ily be seen, therefore, that on this
single question, excluding all merits
and demerits of all the possible sources
of supply, the so-called Verde supply
has the advantages."
o ' . -
In these three fine shapes of Tom Moore Cigar you find
that high quality which has never ceased to improve
since Harrison was nominated in Minneapolis in 1892.
In those day's we would not have believed that even so
fine a cigar as Tom Moore could gain such great sales
as Tom Moore enjoys today. rothenberg & schloss cigar co.
Denver, Colorado
Full Havana Filled yet Mild
j" lit
. 4 t
w j
Some merchants could not answer the
questions on the Income Tax blanks
A GREAT many storekeepers said that the Income
Tax form called for information which they did
not have, and could not get
They said it took them weeks, working day and night,
to arrive at a makeshift report which was not satisfac
tory to themselves or to any one else.
But the figures which were hardest to get were merely
the records of , store transactions. Every merchant
" should have these records at his finger ends everyday.
There is a hard way and an easy way for a merchant
to secure a record of his store transactions :
The hard, slow, inaccurate way is through
day books, pass books, ledgers, saleslips,
- memorandums, memory and guess work.
(D The quick, easy, accurate way ( is through a
modern National Cash Register.
. .. " A phone call or post card will bring full information
about how an N. C. R. System will take the drudgery
out of keeping your store records.
F. P. Weber, Branch Manager
The National Cash Register Company
Ill N. Second Avenue, Phoenix
mm t
are reports from correspondents of live
stock conditions in different parts of
the west. Another feature is a review
of all that' is being done or proposed
to be done by the government affect
ing the live stock industry. The mar
ket review- alone is a very compre
hensive one and is a valuable feature.
There is a department for the house
hold and the family. "The Producer"
is a monthly publication; the subscrip
tion price one dollar a year.
. The Marchioness of Dufferin.
The Marchioness of Dufferin, for
merly Florence Davis, daughter of
j John H. Davis of New York, is one
j of England's most attractive youn
i widows. Her husband, the late Lord
j Dufferin, was well known in English
i diplomatic circles.
An announcement was made by The
Republican some weeks ago of the
intention of the American National
Live Stock Association to establish an
organ' of the association, and again
yesterday there was a brief editorial
mention xf the first appearance of the
publication, "The Producer," of whien
T. W. Tomlinson, for. many years the
secretary of the association, is the
managing editor. The place of publi
cation is DenverT the headquarters of
the association. This publication was
authorized at the twenty-second an
nual of the association at Denver.
The directors of the American' Na
tional Live Stock Association Publish
ing Co. are all former presidents of
the association: United States Sena
tor John B. Kendrick of Wyoming, Ike
T. Pryor of Texas, Henry A. Jastro of
California, and Dwight B. Heard of
Phoenix. Mr. Tomlinson will be as
sisted by Louis Warming as associate
The firs.t number of the Producer
containing 56 pages, is printed on book
paper; the typographical work is ex
cellent. The contents embrace com
plete articles on nine principal topics
which are of foremost interest to
stockmert. Amoig them is one on the
forest service by Will C. Barnes, for
merly of this state, and long connect
ed with the service. There is an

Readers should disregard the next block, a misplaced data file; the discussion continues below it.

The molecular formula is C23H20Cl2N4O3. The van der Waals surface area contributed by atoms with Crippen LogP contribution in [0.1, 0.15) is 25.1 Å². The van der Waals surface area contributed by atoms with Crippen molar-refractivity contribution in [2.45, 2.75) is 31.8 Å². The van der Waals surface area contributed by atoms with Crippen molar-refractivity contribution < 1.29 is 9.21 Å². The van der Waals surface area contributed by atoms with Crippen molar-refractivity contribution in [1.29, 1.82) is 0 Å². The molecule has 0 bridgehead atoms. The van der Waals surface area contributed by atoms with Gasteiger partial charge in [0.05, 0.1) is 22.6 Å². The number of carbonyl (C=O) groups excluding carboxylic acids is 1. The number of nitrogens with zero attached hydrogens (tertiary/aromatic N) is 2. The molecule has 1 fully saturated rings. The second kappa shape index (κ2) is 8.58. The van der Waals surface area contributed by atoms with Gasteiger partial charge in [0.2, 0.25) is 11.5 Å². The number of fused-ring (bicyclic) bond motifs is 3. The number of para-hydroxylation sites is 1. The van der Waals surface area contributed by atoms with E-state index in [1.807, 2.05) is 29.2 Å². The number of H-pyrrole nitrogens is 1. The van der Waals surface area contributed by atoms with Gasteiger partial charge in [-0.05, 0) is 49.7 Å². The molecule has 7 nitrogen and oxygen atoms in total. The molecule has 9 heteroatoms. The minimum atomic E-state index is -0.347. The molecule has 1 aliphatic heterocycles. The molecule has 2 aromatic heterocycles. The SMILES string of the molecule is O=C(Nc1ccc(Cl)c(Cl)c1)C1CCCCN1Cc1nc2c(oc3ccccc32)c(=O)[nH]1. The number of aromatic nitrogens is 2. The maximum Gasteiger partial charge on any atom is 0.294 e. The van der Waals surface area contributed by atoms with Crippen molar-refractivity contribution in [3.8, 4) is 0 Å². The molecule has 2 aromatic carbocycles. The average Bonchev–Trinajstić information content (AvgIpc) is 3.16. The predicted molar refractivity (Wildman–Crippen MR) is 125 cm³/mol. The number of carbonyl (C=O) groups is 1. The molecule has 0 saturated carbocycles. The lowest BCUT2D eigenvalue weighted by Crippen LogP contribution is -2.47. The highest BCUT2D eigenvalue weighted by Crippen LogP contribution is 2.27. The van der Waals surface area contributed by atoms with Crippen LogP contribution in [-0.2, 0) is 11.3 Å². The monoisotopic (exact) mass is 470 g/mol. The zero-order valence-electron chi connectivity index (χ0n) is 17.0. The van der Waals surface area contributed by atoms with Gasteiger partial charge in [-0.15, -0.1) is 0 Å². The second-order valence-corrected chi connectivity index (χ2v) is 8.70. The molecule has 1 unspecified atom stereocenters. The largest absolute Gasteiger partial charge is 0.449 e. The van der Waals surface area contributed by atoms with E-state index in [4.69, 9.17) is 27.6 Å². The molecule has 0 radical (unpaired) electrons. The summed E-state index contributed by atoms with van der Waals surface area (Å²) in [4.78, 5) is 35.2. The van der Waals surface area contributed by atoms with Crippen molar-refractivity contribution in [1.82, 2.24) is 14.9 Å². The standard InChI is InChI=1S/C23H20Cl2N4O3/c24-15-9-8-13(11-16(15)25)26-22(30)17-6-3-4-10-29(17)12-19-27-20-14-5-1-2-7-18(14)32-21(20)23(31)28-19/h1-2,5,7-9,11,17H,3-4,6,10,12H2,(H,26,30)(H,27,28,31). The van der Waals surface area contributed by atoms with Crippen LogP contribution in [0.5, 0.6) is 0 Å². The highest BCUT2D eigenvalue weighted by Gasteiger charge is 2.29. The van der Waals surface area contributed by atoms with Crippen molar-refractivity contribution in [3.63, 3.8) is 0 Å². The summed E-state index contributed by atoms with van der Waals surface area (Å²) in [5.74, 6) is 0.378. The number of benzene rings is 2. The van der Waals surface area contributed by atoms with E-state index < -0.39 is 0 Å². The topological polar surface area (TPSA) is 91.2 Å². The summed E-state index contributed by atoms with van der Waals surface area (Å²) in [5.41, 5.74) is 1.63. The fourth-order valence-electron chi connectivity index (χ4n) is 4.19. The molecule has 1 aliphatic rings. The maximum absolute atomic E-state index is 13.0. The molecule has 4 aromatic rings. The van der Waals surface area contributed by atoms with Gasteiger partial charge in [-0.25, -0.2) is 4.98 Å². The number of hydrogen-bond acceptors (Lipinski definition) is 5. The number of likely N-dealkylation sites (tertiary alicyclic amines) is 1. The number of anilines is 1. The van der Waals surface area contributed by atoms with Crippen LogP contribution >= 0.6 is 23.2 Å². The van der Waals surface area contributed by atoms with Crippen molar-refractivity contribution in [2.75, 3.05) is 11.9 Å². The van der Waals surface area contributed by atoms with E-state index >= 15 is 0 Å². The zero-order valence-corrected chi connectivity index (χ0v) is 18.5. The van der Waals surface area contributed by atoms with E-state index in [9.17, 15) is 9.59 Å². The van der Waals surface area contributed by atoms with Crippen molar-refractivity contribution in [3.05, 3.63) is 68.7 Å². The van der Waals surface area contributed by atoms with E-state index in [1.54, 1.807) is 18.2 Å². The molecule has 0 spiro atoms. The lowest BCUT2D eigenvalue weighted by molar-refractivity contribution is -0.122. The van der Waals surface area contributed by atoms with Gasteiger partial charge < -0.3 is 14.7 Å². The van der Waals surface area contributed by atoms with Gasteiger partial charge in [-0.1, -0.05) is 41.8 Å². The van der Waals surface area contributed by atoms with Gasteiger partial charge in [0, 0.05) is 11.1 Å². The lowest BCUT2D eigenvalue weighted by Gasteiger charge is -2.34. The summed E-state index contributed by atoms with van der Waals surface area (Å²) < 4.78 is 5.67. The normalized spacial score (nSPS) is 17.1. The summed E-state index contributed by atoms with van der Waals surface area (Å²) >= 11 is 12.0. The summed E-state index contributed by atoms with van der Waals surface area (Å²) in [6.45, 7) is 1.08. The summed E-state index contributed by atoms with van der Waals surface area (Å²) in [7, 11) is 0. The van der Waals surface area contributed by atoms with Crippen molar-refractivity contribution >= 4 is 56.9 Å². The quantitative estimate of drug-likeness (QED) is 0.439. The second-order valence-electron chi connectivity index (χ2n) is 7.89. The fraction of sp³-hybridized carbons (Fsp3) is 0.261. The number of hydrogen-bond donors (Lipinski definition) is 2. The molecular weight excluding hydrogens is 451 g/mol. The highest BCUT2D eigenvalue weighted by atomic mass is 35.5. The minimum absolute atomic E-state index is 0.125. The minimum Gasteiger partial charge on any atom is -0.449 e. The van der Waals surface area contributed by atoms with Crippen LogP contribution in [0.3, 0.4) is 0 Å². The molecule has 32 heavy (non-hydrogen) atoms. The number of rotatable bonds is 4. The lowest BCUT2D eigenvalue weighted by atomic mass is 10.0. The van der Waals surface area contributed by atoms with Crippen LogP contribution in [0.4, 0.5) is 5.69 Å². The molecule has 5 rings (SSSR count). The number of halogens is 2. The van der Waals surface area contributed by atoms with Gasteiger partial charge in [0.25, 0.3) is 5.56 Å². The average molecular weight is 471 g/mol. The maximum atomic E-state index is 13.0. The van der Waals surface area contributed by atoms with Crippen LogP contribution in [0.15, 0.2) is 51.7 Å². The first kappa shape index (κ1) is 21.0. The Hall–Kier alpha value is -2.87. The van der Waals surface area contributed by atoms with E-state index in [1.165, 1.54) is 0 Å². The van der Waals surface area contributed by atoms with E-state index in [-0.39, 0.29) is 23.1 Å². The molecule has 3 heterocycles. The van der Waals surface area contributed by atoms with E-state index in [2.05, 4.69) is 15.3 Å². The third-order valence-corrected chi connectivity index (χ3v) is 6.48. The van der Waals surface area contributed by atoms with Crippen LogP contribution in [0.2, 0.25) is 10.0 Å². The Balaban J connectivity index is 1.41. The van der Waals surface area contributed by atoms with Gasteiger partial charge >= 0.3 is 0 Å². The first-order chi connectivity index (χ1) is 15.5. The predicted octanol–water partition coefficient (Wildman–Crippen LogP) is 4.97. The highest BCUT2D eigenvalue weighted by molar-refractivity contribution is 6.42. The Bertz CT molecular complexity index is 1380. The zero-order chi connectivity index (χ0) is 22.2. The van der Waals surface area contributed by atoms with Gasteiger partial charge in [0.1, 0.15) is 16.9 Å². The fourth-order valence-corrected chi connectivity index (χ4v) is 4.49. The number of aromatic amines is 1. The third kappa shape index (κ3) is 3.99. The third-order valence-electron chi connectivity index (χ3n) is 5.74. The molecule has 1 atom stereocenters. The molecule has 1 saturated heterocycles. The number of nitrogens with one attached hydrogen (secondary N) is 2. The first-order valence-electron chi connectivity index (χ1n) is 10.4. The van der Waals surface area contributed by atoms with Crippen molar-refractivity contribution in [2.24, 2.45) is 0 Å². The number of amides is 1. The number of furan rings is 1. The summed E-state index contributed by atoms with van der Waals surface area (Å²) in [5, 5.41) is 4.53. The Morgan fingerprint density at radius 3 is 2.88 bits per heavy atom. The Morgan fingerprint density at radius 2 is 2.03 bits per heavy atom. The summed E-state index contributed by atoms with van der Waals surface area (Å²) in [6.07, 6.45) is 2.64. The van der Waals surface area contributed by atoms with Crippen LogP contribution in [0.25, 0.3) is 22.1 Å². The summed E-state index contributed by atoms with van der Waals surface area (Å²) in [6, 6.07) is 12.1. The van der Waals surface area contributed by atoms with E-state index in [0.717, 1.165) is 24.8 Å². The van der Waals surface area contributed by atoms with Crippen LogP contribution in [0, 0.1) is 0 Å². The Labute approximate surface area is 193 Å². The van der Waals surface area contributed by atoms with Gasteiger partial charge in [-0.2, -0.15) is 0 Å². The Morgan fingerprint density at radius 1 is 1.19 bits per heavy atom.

article on the regulation of the unap
propriated public lands, and others, as
follows: on range prospects for the
year; ,"We are a creditor nation;" a
discussion of the Kendrick bill, relat
ing to the licensing of the packing
industry; an article on the subject or
stock-feeding, and many others.
There-is an able editorial discussion
of the business outlook, exports and
prices, market conditions, production
cost basis, market inspections and such
practices at stock yards as over
charges on feed bill-and loading and
unloading charges.
In the department of "The Stock-
j men's Exchange" there is an interest
ing article by s. H. cowan, long coun
sel for the association, advocating the
return of the railroads to their
owners, and in this department there
(Alorizo E. Taylor in orld's Work)
The loss of Alsace-Lorraine and of
the Saar fields would not be very ser
ious to Germany if production in the
other fields were normal. The Saar
fields now are producing about twenty
eight thousand tons per day and the
French are experiencing none; of the
difficulties, that attend the operations
of the German mines. The Saar out
put can easily be brought to 20 million
tons per annum, and the output of the
mines of Alsace-Lorraine to 3 million
tons. Twenty-five million tons sub-,
traded from 275 million would not
represent a very serious loss to Ger
many, but 25 million added to 40. mil
lion tons would represent an enormous
increment to France, exceeding her im
port of 1913. The coal of the Saar is
of excellent quality for furnace and
coke ovens. The loss to Germany rests
rather upon geographical than quan
titative considerations. The coal from
the Saar went to the industries of tho
Upper Rhine and to Bavaria; and if
these are to be supplied by Dortmund
a longer haul, this would represent a.
definite impost upon the industries of
these sections. ; . . ,,
The future situation may be summed
up in one sentence. If German coal
production recovers its normal capac
ity, the loss of the Saar and Alsace
Lorraine may be regarded as neglig
ible; if German coal production re
mains in its present situation, the loss
of the Saar and Alsace-Lorraine mines
is still negligible, because the situa
tion Tt-ill ho as, Ha1 that 4t 1 A . t..
any worse. , , -
S'"S SilM? $' . 5 f 8?i:ifi.:f s::trM f s
at the
best located hotel on
the beaches.
Right ou the surf.-:
Every room has a
sunn v, ocean view.
Owned by, a Phoenix
Ocean View Hotel
Qcean Park Venice, Cal.